After many,many years- perhaps almost half a decade- I accidentally rebooted my interest in reading in 2013- more precisely,almost towards the last few months of 2013. Hopefully I get to read more in the coming years!
These are the books I read:
(a) A Tale for the time being – This was shortlisted for the Man Booker in 2013, and seemed to be the popular choice tipped to be the winner, but ended losing. It is set in the backdrop of tsunami which hit Japan few years back.There is a certain elegance and simplicity in the narration that keeps you curious about what is to come.The ending was a slight dampener for me – I cant say I am a big fan of quantum physics interpreted by a practicing Buddhist priestess . However, the book is a really good take on the ephemeral moments of life. I suspect this has a lot to do with the author being a Buddhist priestess- she is in her zone while articulating about things she probably understands best. A worthwhile read.
(b) One hundred years of Solitude Overall,I liked this book. I say this almost grudgingly. Not for the faint of heart. Highly recommended for bald /balding people, who will not be able to pull their hair while cursing the author. The author, in my opinion, did not take his book seriously- and did not care a bit for the mental health of his readers.
I like that honesty.No pretensions about catering to anyone’s semi-intellectual-half-grown brain,and giving an illusion of increase in net intelligence. I suspect the author woke up each morning and started his day by asking himself “How can I make my book weirder,today?”, and succeeded mostly.I liked the book because it was weird. The genre is officially called “Magical Realism” .To give an example,if I were to write a book about the emotional catharsis of homosexual satanic demons in Papua New Guinea wearing pink suits, hopping upside down, on one hand, while holding a mobile phone to their ear – that would be magical realism.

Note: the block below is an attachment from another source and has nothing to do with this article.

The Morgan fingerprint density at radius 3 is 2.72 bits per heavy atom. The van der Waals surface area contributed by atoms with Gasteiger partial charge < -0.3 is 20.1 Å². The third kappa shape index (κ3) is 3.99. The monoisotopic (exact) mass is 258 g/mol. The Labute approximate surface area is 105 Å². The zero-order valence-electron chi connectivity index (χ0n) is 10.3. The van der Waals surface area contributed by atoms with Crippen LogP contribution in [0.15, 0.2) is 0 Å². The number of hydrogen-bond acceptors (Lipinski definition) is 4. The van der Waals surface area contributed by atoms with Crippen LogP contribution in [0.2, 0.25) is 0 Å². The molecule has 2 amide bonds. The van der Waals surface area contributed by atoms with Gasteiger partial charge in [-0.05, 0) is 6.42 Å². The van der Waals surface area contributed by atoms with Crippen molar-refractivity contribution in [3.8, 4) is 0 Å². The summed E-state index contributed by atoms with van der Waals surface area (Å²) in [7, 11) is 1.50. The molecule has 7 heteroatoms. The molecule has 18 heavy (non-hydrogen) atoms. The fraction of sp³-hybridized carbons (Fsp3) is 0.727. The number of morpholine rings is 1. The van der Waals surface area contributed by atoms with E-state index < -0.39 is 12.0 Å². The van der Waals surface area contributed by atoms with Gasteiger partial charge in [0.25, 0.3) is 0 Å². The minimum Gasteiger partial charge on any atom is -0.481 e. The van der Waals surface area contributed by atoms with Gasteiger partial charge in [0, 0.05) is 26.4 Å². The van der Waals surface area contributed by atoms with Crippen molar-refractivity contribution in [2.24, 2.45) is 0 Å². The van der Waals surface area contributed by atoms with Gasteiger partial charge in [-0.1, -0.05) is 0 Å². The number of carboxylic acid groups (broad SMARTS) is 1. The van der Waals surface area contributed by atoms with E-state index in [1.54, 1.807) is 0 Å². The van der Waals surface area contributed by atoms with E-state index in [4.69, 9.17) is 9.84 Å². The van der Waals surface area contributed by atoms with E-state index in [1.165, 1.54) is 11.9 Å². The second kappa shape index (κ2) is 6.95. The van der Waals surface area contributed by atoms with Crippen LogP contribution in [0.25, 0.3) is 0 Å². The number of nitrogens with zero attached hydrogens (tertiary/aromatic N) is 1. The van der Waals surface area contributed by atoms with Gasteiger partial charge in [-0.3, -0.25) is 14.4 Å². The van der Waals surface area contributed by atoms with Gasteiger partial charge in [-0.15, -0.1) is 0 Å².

The story is about events which occur across almost endless generations of a kooky,morally-challenged, intellectually-challenged(?) family in lala-land. Across generations people share the same names- Arcadio/ Aureliano. There is a ghost too, for good measure, and random weird things keep happening all the time. And there is non-linear narrative. So, you are never sure which character is alive or dead.After a while you stop bothering about mundane things like life and death.Lots of fun.
(c) Kafka on the Shore by Haruki Murukami : This is an English translation of a Japanese work.I was blown away by this book. The genre it falls under is “Surrealism” .The story woven has layers upon layers upon layers. It is profound,hard-hitting,philosophical,and very weird, a.k.a surreal. Since this is an English translation of a Japanese work, there are certain minor language idiosyncrasies of the translation- which can mostly be ignored.
(d) India after Gandhi by Ramchandra Guha : A nice book on the contemporary history of India. ( After independence). Very,very interesting and informative. Just take a look at the number of references the author has used to write this book! That’s some major hard work.Additionally, the author is honest enough to admit this- On very recent events, (late 90′s /2000′s)- he holds very strong views on what transpired. Hence, as a historian, his view would be clouded/biased- and should be viewed as such. For major events between 1947- 1980′s – it’s an amazing read- for instance, he would juxtapose events happening in the world- while something was happening in India-and why it was significant. For instance, in early 1950′s when India held its first general election, there were coups/wars/failed government world-wide- and everyone was speculating when India would disintegrate/government overthrown.
(e) Memoirs of a Geisha : An enjoyable,time-pass book. Plot-wise, not very substantive-I think the central theme is heavily inspired from “Cinderella and her evil step-sisters”. The strength of the book is that it sheds light about Japan during the world-war era, and about Japanese culture at that time. The author is not Japanese,so I am not a judge of the accuracy or relevance of what he has written. So, if a Japanese dude were to ask me about my pet cobra or my pet tiger, I wouldn’t hold it against him if he face-palms when I ask him about the interesting Geishas he has run into.
(f) Dalai Lama’s cat (Strictly speaking,I read this in 2014): A feel-good,short and sweet book. Uplifting when feeling upset/emotionally down.A nice read.
Revisited this book:
(h) Tesla -Man out of time : About one of the greatest ever minds to visit Earth in a human body.A nice read. On the flip-side-I think there was a time when Tesla was not recognized much for his contributions. Now, I guess if someone actually invents a time-travelling- machine the “Edison-sucks-Tesla-rocks-club” mob would come with knives and hand-grenades shouting
“But Tesla already did that-what’s new?” -ie, I think he is now deified,much like what Thomas Alva Edison probably was -in his heyday.